Count Terry Guiel among the many who believe that those who try to please everyone are destined to fail.
That said, why is it that the singer-turned-politician-turned-downtown business advocate has spent most of his life trying “way too hard” to make others happy?
“For the longest time I didn’t want to be seen in anything less than a perfect light,” confessed Guiel during a lengthy afternoon sit-down at McThirsty’s.
“You can’t please everybody. I know that now but it took me years to realize it. That said, I still have an innate desire to make everyone happy and I work hard to do that.”
As a singer and guitarist born in Brampton and raised in Douro-Dummer, Guiel had the perfect setting to put smiles on the faces of thousands, both as a solo performer and as the longtime front man of the cover band Jericho’s Wall.
But then Guiel put that desire to the ultimate test first in 2003, seeking and winning election as a Peterborough councillor, and again in 2013, when he applied and was appointed executive director of the Peterborough Downtown Business Improvement Area (DBIA). With neither role remotely conducive to making everyone happy, one can only imagine the struggle that presented him.
The anchoring thread that has run through Guiel’s life is music. So it is that on Saturday, March 11th, when he marks his 50th birthday, Guiel, guitar close by, will hold court at The Black Horse Pub in the midst of family and friends, both onstage and off.
“I owe everything I’ve become to music,” says Guiel.
“Music is still a friend that won’t let me down. No matter what happens, I could easily grab my guitar and make a living or, if I’m sad, pick it up and be creative. Music has been my security blanket forever.”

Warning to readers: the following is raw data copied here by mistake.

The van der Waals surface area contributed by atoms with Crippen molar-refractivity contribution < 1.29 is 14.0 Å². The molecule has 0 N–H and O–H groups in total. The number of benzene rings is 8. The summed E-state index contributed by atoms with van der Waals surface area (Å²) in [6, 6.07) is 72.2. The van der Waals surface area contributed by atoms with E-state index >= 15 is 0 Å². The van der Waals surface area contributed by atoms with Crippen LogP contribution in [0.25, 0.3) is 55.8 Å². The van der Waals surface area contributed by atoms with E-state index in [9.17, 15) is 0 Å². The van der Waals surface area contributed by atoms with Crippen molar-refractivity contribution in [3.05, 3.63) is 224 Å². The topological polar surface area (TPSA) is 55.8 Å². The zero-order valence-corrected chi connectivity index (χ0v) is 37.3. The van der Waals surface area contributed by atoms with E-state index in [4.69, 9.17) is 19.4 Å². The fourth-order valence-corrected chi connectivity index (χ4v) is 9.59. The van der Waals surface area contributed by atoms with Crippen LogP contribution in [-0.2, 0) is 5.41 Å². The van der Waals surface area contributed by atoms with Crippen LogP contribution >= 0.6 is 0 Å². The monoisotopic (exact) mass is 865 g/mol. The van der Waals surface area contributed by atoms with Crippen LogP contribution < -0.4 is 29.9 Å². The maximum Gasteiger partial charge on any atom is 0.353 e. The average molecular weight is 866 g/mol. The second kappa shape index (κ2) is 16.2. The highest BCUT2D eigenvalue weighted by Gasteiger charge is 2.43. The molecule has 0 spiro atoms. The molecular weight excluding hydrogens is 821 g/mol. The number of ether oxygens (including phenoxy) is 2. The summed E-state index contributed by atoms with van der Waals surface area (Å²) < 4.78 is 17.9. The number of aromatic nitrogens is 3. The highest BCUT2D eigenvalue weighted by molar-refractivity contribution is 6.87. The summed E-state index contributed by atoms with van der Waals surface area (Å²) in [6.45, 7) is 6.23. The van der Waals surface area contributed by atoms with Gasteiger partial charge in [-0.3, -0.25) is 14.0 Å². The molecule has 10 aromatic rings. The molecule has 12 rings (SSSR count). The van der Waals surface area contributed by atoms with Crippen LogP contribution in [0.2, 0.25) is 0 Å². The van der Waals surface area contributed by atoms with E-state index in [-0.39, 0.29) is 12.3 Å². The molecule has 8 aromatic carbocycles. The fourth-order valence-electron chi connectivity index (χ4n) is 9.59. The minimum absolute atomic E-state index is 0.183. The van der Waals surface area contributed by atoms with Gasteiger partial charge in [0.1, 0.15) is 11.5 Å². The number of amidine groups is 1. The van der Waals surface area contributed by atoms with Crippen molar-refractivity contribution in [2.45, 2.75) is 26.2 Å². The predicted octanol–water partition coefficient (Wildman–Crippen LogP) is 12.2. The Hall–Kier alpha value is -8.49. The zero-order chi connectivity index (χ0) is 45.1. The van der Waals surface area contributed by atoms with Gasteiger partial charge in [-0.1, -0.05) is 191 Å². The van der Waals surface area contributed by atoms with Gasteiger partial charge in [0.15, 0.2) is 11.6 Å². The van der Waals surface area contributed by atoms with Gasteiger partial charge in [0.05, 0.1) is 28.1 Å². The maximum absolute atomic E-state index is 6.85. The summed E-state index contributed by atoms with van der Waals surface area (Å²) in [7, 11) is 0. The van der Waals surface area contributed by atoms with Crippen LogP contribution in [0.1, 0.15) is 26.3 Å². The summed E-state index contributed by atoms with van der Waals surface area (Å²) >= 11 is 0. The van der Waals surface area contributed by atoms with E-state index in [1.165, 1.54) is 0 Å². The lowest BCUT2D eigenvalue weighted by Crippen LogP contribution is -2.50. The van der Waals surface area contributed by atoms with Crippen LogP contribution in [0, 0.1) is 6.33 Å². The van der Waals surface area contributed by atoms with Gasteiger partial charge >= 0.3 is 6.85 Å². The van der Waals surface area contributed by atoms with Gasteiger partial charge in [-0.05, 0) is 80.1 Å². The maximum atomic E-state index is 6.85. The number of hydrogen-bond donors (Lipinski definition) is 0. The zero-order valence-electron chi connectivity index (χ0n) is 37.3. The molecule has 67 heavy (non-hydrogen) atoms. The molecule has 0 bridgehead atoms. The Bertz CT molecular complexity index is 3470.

It was at Lakefield District Secondary School that Guiel first cut his musical teeth. He initially played the trumpet “until I blew a hole in my lung … twice actually” — an asthma-rooted misfortune which needed surgery to repair.
“A good friend, Paul Collins, handed me a bass guitar and said ‘You need to learn another instrument.’ So I played in a punk band called The Crowd. Later, at Niagara College, I spent more time with a heavy metal band than I did concentrating on my studies.”
What Guiel brought to his early musical pursuits was a strong work ethic: a dogged determination to give it his all with no corners cut. That trait, which he still exhibits in spades, was inherited from his father and formed by his childhood experiences doing chores at the family farm.
“You weren’t allowed to sleep in. You had to get up and feed the chickens, do the haying, chop wood, tend the garden, feed the horses, clean the stalls. When I came home from school, we (he and his older sister Sharon) weren’t allowed to eat until the animals were fed. I had a great childhood but that was the way it was.”
Guiel’s father, a minister who “had a very scholarly, lawyer-like mind,” also instilled in him the practice of always asking questions and challenging everything. In later years, that would prove key in his pursuits.
“I was a lot more cocky, a lot more sure of myself,” assesses Guiel of his persona all those years ago.
“I’ll never be as patient as my dad. I wish God gave me some of his patience. And it took me a long time to appreciate others, like my band mates. In the early years, it was ‘You guys are here to make me look and sound good.’ Now it’s ‘What would I have done without you guys?'”
For all his public exposure as a city councillor and in his current role as DBIA executive director, Guiel still remains most widely known for his years onstage. Not as a musician, he stresses, but as an entertainer.
“I have never put myself in the same category as a Bobby Watson,” assesses Guiel. “I was, and still am, an entertainer; he is a uniquely gifted musician.”
“I knew what needed to be done to keep everyone in the room happy. That was a gift. But I wasn’t content with that. I was depressed. I strived to be a musician but I didn’t have the voice of a Buzz Thompson or the fingers of a Bobby Watson.”
Still, the entertainer did very well. For 17 years, Jericho’s Wall — Guiel on lead vocals and acoustic guitar with Jan Schoute (electric guitar), Bruce Francis (bass), Brent Bailey (keyboards) and Derek McKendrick (drums) —- brought rousing cover versions of popular hits to the masses. That included an unprecedented 15-year every-Saturday-night run at the Historic Red Dog.
“I was practical,” says Guiel of the conscious decision to focus his energy on cover songs, a rare exception being his recording of two albums of original material, Beguieled and Little Red Balloon.